UN Rights official Rhona Smith met with the National Election Committee of Cambodia to discuss pressing issues surrounding next year’s national election including the government’s decision not to allow nationals living abroad to vote.
“Obviously, my main concern for the election is to ensure that it is conducted in a transparent manner and in a way that is recognised by international law,” Ms Smith told reporters after the meeting at NEC headquarters.
“At the moment, the NEC’s position is that people who are overseas can come back to Cambodia to register and vote, but they cannot register nor vote outside of Cambodia,” she said.
“My hope is that the NEC continues to comply with the law and continues to improve and review the election process in order to create a fair and transparent system.”
NEC spokesman Hang Puthea said Ms Smith asked for clarification on the percentage of people who turned out to vote during the commune election and on complaints of intimidation filed to the NEC.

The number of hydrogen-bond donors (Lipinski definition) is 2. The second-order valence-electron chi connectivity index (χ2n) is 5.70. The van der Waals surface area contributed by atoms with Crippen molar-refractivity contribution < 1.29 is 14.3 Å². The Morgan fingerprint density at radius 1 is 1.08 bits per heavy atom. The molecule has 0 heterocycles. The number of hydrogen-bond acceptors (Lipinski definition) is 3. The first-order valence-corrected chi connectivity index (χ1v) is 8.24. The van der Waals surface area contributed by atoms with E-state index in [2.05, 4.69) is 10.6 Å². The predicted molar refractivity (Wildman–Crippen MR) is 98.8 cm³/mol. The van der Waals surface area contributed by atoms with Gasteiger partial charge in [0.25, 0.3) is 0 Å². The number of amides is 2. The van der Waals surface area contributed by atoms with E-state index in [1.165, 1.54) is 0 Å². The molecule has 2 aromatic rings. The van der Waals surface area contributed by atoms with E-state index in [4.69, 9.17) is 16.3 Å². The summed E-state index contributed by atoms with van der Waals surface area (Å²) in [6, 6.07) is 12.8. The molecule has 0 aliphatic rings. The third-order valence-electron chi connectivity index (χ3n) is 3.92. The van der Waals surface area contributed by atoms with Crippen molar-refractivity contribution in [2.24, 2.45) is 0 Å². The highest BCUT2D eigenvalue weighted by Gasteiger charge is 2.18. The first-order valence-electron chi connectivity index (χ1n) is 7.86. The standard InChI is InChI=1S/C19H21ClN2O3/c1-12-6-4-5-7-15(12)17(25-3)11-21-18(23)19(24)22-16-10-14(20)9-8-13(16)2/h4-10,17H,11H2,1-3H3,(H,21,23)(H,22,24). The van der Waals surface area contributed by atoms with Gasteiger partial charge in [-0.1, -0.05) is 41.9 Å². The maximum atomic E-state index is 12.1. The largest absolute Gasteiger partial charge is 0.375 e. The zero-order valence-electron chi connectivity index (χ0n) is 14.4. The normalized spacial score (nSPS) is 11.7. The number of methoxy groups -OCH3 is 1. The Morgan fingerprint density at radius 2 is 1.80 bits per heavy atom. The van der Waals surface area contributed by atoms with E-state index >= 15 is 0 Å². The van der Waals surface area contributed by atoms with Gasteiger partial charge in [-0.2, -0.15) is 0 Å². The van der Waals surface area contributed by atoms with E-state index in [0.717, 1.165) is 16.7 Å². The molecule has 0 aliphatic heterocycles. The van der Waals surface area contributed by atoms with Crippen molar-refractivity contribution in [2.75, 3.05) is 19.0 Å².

“The NEC confirmed that there was a voter turnout of 90 percent at the commune elections,” Mr Puthea said. “And the NEC received nearly 60 complaints.”
Mr Puthea said Cambodian migrant labourers overseas would not lose their right to vote, but would need to return to register starting from September 1 to November 9.
“They must come to register in the country, because the law does not allow the NEC to prepare voter registration at borders or from embassies overseas,” Mr Puthea said.
He appealed to Cambodian people living overseas to return to Cambodia for registration.
Executive Director for the Neutral and Impartial Committee for Free and Fair Elections in Cambodia Sam Kuntheamy said civil society groups want all Cambodian citizens to vote, especially those living overseas.
“We are sorry to hear that they can’t prepare voter registration overseas,” Mr Kuntheam said. “We don’t see any reason why the government cannot do it.”
Mr Puthea said Ms Smith praised the NEC’s good management and that the neutrality of the NEC was very important to ensure public order and non-violence in the election.